Air Polishing

Another mode of polishing is the use of an air polisher. It has been shown that air polishing can reach more difficult areas compared to traditional polishing (rubber cup).1

In this mode of polishing, a water-powder slurry under air is created to remove the stain. It has been noted to be time efficient, time-saving, and reduce clinician fatigue.1 On the other hand, it produces aerosols, which need to be controlled and addressed.

In Closing

A good way to start integrating new and different polishing and cleansing agents is by requesting samples from manufacturers. Often, this can be done simply by visiting the manufacturer’s website or reaching out to customer service. Your office’s dental supply rep may have samples on hand, too. Test-driving different product options enables you to find what works best for you. Your patients can also give you valuable feedback.

Whichever specific products and polishing technique you decide on, remember it is not a one-patient-fits-all model!

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  1. Sawai, M.A., Bhardwaj, A., Jafri, Z., et al. Tooth Polishing: The Current Status. Journal of Indian Society of Periodontology. 2015; 19(4): 375-380.
  2. Tungare, S., Paranjpe, A.G. Teeth Polishing. (2022, September 26). StatPearls.
  3. Doucette, H., & Boyd, L. D. (2023) Extrinsic Stain Removal. In L. D. Boyd & L. F. Mallonee, Wilkins’ Clinical Practice of the Dental Hygienist (14th ed., pp. 787-804). Jones & Bartlett Learning.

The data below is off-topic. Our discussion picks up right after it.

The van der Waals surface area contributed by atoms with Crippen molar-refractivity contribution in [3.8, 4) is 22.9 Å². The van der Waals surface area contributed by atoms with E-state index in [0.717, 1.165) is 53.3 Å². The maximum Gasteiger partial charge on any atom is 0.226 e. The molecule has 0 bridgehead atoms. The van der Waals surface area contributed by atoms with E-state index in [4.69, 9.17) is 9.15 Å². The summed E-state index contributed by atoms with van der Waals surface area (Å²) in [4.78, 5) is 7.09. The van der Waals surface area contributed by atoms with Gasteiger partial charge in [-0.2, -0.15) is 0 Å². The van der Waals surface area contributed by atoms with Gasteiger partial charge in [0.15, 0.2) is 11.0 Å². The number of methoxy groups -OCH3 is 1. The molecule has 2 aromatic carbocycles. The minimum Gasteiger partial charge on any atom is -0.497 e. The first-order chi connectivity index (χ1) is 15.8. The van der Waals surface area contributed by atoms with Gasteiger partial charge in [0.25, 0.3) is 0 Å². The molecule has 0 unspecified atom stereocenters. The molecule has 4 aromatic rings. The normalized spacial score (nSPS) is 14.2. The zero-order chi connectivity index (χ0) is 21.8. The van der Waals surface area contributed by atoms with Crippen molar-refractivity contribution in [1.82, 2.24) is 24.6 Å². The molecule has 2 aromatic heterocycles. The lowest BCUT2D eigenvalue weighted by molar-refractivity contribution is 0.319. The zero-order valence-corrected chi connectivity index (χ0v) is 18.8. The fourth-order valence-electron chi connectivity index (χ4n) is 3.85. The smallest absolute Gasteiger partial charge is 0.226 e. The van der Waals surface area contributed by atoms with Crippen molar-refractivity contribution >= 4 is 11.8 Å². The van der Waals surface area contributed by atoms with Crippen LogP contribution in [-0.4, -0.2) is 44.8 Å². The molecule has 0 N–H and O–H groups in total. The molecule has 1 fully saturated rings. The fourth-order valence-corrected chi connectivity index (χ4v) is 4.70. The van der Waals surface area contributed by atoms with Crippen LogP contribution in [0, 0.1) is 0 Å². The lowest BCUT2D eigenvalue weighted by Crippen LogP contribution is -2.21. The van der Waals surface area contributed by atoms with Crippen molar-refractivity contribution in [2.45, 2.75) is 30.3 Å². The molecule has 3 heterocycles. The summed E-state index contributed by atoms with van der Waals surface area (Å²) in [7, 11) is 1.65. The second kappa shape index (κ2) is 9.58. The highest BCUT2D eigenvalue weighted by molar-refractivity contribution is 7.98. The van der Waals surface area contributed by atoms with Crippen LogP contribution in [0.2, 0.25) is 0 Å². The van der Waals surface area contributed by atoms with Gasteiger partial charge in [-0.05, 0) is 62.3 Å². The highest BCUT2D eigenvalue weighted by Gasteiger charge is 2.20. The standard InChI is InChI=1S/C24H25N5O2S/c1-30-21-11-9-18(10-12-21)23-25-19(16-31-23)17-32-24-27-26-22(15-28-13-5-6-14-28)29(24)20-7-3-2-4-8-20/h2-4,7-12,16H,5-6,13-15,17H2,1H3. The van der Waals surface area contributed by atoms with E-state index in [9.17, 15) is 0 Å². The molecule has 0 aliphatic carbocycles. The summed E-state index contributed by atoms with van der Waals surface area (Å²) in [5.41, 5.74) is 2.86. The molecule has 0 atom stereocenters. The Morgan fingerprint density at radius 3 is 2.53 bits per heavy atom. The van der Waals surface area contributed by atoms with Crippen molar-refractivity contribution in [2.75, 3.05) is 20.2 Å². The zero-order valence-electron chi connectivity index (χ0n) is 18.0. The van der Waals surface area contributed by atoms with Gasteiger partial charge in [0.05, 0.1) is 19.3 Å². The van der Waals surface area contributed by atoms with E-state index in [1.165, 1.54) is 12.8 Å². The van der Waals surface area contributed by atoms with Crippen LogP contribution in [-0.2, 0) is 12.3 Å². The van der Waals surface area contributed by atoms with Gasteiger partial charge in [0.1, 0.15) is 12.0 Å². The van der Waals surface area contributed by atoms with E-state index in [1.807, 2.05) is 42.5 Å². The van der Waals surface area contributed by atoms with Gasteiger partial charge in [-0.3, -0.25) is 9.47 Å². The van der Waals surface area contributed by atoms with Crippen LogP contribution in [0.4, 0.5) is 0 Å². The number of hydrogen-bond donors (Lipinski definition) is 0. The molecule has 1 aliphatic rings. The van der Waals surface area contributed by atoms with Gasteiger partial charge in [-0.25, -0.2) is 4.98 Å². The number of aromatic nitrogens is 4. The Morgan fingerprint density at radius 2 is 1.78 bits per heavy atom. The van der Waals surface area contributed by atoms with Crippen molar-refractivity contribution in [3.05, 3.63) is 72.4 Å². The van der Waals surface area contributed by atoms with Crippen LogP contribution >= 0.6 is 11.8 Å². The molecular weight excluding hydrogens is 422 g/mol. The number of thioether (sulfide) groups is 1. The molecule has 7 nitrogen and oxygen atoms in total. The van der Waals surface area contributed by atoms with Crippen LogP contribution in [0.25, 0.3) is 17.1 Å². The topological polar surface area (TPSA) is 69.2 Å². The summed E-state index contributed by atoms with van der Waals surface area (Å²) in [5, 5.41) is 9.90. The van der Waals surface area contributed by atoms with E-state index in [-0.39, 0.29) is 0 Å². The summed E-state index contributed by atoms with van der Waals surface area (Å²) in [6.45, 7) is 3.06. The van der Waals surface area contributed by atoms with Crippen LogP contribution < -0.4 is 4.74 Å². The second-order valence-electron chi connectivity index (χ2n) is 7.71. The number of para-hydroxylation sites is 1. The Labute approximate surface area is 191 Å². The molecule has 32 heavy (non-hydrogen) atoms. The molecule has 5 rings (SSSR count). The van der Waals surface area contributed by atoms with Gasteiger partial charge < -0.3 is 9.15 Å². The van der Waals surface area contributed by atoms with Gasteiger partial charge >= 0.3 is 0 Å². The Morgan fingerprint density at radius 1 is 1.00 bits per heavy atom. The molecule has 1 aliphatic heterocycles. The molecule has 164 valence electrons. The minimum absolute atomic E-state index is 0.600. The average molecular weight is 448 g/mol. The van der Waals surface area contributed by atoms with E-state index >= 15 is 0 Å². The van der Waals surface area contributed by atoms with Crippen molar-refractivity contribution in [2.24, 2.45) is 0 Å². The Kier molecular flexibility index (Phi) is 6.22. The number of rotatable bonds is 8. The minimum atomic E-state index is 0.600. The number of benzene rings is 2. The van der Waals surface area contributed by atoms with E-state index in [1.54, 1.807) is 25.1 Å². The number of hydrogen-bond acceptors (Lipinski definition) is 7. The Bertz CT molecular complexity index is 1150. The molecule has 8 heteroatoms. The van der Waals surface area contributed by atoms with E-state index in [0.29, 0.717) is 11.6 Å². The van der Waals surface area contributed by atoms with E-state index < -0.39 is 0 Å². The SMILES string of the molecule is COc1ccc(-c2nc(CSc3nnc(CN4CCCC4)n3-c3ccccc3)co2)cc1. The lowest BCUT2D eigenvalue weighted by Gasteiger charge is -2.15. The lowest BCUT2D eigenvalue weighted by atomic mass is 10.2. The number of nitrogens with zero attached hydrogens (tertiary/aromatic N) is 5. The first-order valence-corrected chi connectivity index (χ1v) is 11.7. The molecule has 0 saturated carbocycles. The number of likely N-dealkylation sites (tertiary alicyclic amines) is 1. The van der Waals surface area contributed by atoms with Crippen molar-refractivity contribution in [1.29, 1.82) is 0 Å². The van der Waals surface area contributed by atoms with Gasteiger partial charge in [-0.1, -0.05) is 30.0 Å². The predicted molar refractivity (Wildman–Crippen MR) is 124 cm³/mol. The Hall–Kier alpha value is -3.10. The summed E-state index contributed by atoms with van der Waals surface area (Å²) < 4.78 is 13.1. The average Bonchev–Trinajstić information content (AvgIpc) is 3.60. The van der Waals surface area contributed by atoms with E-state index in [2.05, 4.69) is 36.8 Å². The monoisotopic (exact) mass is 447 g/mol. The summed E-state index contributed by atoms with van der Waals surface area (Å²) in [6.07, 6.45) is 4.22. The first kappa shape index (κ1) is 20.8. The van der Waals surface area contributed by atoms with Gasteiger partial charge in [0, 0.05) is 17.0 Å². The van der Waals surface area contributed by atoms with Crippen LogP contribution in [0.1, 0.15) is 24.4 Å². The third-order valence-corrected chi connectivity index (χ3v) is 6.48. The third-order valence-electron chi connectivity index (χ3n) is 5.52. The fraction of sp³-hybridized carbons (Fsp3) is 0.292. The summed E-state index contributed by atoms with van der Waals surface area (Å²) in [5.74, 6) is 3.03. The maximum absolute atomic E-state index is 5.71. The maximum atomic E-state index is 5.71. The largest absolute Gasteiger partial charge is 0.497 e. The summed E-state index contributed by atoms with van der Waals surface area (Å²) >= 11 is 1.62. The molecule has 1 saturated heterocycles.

4. Coimbra, L., Costa, I.M., Evangelista, J.G., Figueiredo, A. Food Allergens in Oral Care Products. Scientific Reports. 2023; 13(1): 6684.
  5. McCombs, G., Russell, D.M. Comparison of Corded and Cordless Handpieces on Forearm Muscle Activity, Procedure Time and Ease of Use During Simulated Tooth Polishing. Journal of Dental Hygiene. 2014; 88(6): 386-393.
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Kaitlyn Machado, RDH, BS, MEd, FADHA
Since a very young age, Kaitlyn Machado, RDH, BS, MEd, FADHA, has always wanted to be a dental hygienist. She was the youngest student to graduate from her dental hygiene class in 2017. Since then, Kate has returned for her bachelor's and master's degrees. She is a faculty member at her local dental hygiene school and a clinical dental hygienist. Kate has been a part of Today's RDH since its launch. She is extremely passionate about homecare, loves her prophy paste and fluoride varnish, and enjoys attending professional conferences. In addition, Kate loves to work with a local non-profit organization that helps fight against hygiene insecurity of all ages in her community. As a lifelong learner, she enjoys being as involved as possible in the dental hygiene profession. When Kate isn't working, she enjoys traveling, sports, watching movies, and spending time with her amazing, supportive family.